Most importantly, the changes sought to better regulate the distribution of paid political advertising and make campaign donations more regimented and transparent. They required media outlets to register with the Supreme Electoral Tribunal (TSE), which would then oversee the allocation of campaign ads. Party donors were also obliged to register their contributions with the TSE. Finally, the reforms sought to put an end to the widespread practice of jumping between political parties once in office—known in Guatemala as transfuguismo.
While critical steps toward ensuring a fairer and freer 2019 electoral process, the reforms were implemented half-heartedly and inconsistently. As experts Adriana Beltrán and Adeline Hite noted, the run-up to the June 16 contest mostly “raised doubts as to whether the political will and resources exist to ensure that the reforms are fairly and acutely implemented.” Transfuguismo has continued to go unpunished, while questions remain as to whether the TSE effectively constrained illegal party financing and campaign publicity.
Moreover, the “judicialization” of the election—illustrated by the successful efforts to keep Aldana and Ríos off the ballot—restricted the choices available to Guatemalan voters well before election day. The dirty tricks deployed to evade the post-2015 reforms tarnished the democratic character of the process just four years after the country’s most recent “democratic spring.”
From the Streets to the Ballot Box
A reconsolidation of a pro-impunity camp in Guatemala, however, is not the only takeaway from the June 16 elections. The modest success of the reformers who organized following the 2015 protests reveal glimpses that a new kind of politics might be possible in Guatemala, albeit with time.
First-time political party Semilla, Aldana’s electoral platform before she was banned from running, put on an impressive performance on the legislative stage, sending seven new deputies to the 158-member Congress. According to analysis by Martín Rodríguez Pellecer, the Semilla congresistas are expected to form a solid voting bloc with six other small centrist and leftist parties committed to the anti-impunity struggle, together representing just over 20 percent of Congressional seats.
Another success story is that of presidential candidate Thelma Cabrera, a Maya Mam woman who earned a surprising 10 percent of the vote with the Movimiento para la Liberación de los Pueblos (Movement for the Liberation of the People, MLP). Cabrera, a lifelong Indigenous rights activist who ran under the slogan “Yo elijo dignidad” (“I choose dignity”), was popularly chosen by the Peasant Development Committee (CODECA), a nationwide indigenous organization vilified by the country’s traditional economic sectors. Though Cabrera’s candidacy was primarily seen in an anti-system, protest light, her calls for sweeping constitutional reform echo those that reverberated in the aftermath of the 2015 protests. And the 450,000 ballots cast in her favor suggest that the organized Indigenous movement is a national political force that can no longer be ignored.
Though Cabrera’s historic run and Semilla’s first-time gains are encouraging, both developments also speak to the abiding challenges of channeling Guatemala’s landmark anti-corruption movement into viable political party vehicles capable of disrupting the status quo within the formal democratic system.
Though Semilla’s electoral performance inspires some optimism, its limited reach into the rural, predominantly Mayan highlands illustrates the difficulties faced by its urban leadership in achieving truly national representation. According to analysis by political expert Sofía Menchú, Semilla only managed to establish a party presence in 15 of Guatemala’s 22 provinces, while the other center-left allies in the fight against corruption reached less than 13 departments. Moreover, all seven of the Semilla representatives headed to Congress in 2020 hail from the national list or the area in and around Guatemala City.
And while Cabrera made history as only the second Indigenous woman to run for president, her fourth-place finish and 10-percent vote share still fall below the over 13 percent of null or spoiled ballots recorded. Even four years after mass mobilizations that ushered in a new political consciousness, actual protest votes still outpaced votes for the protest candidate.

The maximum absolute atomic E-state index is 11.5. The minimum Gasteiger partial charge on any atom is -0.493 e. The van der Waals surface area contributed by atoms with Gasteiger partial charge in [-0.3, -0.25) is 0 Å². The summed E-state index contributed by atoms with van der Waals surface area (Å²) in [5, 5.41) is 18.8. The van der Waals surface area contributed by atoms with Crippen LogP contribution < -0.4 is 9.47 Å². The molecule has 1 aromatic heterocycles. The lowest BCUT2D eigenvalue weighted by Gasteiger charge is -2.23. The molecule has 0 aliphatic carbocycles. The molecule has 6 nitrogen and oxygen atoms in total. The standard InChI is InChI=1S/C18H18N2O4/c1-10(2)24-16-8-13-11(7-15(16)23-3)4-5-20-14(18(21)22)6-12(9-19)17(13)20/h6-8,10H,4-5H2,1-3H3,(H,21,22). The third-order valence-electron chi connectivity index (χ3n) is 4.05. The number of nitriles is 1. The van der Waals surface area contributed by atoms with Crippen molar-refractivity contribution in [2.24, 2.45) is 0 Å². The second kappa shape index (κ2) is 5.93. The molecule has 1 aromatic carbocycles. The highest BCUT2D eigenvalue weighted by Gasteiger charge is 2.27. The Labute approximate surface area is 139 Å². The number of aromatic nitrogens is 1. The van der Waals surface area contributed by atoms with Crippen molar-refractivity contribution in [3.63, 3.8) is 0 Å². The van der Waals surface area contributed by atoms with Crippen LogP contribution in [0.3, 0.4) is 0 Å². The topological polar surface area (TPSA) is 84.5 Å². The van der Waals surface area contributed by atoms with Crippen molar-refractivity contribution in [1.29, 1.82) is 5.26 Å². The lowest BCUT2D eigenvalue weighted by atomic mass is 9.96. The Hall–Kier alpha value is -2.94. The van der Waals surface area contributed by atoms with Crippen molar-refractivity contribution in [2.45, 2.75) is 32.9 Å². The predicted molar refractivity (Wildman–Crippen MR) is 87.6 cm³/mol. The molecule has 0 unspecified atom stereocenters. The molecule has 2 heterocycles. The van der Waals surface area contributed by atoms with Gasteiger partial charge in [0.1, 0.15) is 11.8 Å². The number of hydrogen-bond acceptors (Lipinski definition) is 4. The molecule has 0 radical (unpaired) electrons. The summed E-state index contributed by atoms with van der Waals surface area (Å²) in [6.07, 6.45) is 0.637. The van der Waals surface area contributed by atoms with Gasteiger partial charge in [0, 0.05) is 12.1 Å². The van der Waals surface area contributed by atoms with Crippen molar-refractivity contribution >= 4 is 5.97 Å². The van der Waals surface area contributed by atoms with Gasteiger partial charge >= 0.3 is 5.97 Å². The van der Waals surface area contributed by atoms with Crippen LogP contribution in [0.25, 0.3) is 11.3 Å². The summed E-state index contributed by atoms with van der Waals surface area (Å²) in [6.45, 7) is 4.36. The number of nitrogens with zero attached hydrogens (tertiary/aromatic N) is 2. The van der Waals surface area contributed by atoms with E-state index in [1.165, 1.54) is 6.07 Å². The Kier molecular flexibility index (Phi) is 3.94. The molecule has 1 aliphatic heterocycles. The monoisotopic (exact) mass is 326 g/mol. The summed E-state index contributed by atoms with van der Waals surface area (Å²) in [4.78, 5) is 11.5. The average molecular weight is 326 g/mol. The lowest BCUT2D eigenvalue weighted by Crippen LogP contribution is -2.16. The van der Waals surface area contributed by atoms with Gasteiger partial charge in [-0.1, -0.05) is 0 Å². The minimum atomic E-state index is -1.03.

Outlook for the Presidential Run-Off
Despite finding themselves on the same side of the anti-corruption struggle, Torres and Giammattei do represent distinct political and ideological options—in some ways, offering voters a real choice in the August 11 run-off.
Torres, whose electoral advantage is in Guatemala’s historically marginalized, rural Indigenous areas, has, for many voters, become synonymous with the two social programs she championed as first lady: Bolsa Solidaria (Solidarity Bag), which provides basic foodstuffs to poor families, and Mi Familia Progresa(My Family Progresses), a conditional cash transfer program that pays families who ensure their children attend school and receive clinical checks. If elected, she has vowed to reactivate these programs, seen by critics as clientelist vote-buying mechanisms. And with her party occupying 53 legislative seats, one-third of the chamber, Torres would have an easier time pursuing her agenda.
Giammattei’s proposals have concentrated on addressing crime and insecurity, but have presented little in the way of policy substance. He has pledged to fight “with testosterone” violence and organized crime, to enact a law against terrorism that criminalizes gang membership, and to bring back the death penalty, which was suspended in 2000. According to the digital media outlet Nómada, Giammattei is linked to a number of corrupt political elites and to some of the shadiest figures from Guatemala’s counterinsurgent past, recalling the impunity and criminality that reigned during the civil war period.
Though Torres surged above the field in the first round, the ultimate outcome of the presidential election is far from settled. Torres is among the country’s most polarizing political figures. In an April 2019 survey, half of respondents said they would never cast a ballot in her favor. Even with Torres’ advantage over Giammattei in the first round, it is certainly possible that the same conservative and urban opposition groups that banded together to hand Morales the victory in the 2015 do the same for Giammattei on August 11.
Regardless of the run-off result, one thing is clear: those who took to the streets to protest government corruption in 2015 and have patiently waited to reap the fruits of subsequent political reforms will have to wait a bit longer. Guatemala’s “civil hangover” has not yet lifted.
Rachel A. Schwartz received her Ph.D. in Political Science at the University of Wisconsin–Madison in 2019. Her research examines the legacies of civil war, state formation, and the rule of law in Central America. During the 2019-2020 academic year, she will be a postdoctoral fellow at Tulane University’s Center for Inter-American Policy and Research (CIPR).